This serial property of 111 small individual sites encompasses the remains of prehistoric pile-dwelling (or stilt house) settlements in and around the Alps built from around 5000 to 500 B.C. on the edges of lakes, rivers or wetlands. Excavations, only conducted in some of the sites, have yielded evidence that provides insight into life in prehistoric times during the Neolithic and Bronze Age in Alpine Europe and the way communities interacted with their environment. Fifty-six of the sites are located in Switzerland. The settlements are a unique group of exceptionally well-preserved and culturally rich archaeological sites, which constitute one of the most important sources for the study of early agrarian societies in the region.
The series of 111 out of the 937 known archaeological pile-dwelling sites in six countries around the Alpine and sub-alpine regions of Europe is composed of the remains of prehistoric settlements dating from 5,000 to 500 BC which are situated under water, on lake shores, along rivers or in wetlands. The exceptional conservation conditions for organic materials provided by the waterlogged sites, combined with extensive under-water archaeological investigations and research in many fields of natural science, such as archaeobotany and archaeozoology, over the past decades, has combined to present an outstanding detailed perception of the world of early agrarian societies in Europe. The precise information on their agriculture, animal husbandry, development of metallurgy, over a period of more than four millennia, coincides with one of the most important phases of recent human history: the dawn of modern societies.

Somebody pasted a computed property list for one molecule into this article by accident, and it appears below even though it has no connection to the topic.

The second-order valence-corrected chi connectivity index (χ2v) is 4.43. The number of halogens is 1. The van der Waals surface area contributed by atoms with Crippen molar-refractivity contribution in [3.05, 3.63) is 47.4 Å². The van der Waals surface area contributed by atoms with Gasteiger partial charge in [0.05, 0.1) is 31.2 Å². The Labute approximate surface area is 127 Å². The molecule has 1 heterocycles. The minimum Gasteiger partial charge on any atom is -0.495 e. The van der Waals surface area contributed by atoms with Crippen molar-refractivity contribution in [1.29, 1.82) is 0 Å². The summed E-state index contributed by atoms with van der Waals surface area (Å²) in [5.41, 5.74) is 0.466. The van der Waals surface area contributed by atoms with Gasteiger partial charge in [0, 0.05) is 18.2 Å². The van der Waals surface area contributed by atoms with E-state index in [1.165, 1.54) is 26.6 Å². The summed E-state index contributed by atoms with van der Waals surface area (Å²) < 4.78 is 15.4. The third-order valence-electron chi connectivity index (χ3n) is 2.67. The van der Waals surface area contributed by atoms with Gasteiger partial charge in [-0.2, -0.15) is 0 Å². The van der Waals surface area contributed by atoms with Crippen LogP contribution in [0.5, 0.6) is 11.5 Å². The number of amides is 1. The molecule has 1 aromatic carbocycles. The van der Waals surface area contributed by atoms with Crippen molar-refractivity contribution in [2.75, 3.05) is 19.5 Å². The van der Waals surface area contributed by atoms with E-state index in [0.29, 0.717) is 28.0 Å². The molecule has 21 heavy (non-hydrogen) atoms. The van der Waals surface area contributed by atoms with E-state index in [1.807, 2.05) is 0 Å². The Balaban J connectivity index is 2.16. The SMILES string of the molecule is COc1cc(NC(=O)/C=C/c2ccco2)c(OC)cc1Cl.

In view of the possibilities for the exact dating of wooden architectural elements by dendrochronology, the sites have provided exceptional archaeological sources that allow an understanding of entire prehistoric villages and their detailed construction techniques and spatial development over very long time periods. They also reveal details of trade routes for flint, shells, gold, amber, and pottery across the Alps and within the plains, transport evidence from dugout canoes and wooden wheels, some complete with axles for two wheeled carts dating from around 3,400BC, some of the earliest preserved in the world, and the oldest textiles in Europe dating to 3,000 BC. This cumulative evidence has provided a unique insight into the domestic lives and settlements of some thirty different cultural groups in the Alpine lacustrine landscape that allowed the pile dwellings to flourish.
Criterion (iv): The series of pile dwelling sites are one of the most important archaeological sources for the study of early agrarian societies in Europe between 5,000 and 500 BC. The waterlogged conditions have preserved organic matter that contributes in an outstanding way to our understanding of significant changes in the Neolithic and Bronze Age history of Europe in general, and of the interactions between the regions around the Alps in particular.
Criterion (v): The series of pile dwelling sites has provided an extraordinary and detailed insight into the settlement and domestic arrangements of pre-historic, early agrarian lake shore communities in the Alpine and sub-Alpine regions of Europe over almost 5,000 years. The revealed archaeological evidence allows an unique understanding of the way these societies interacted with their environment, in response to new technologies, and also to the impact of climate change.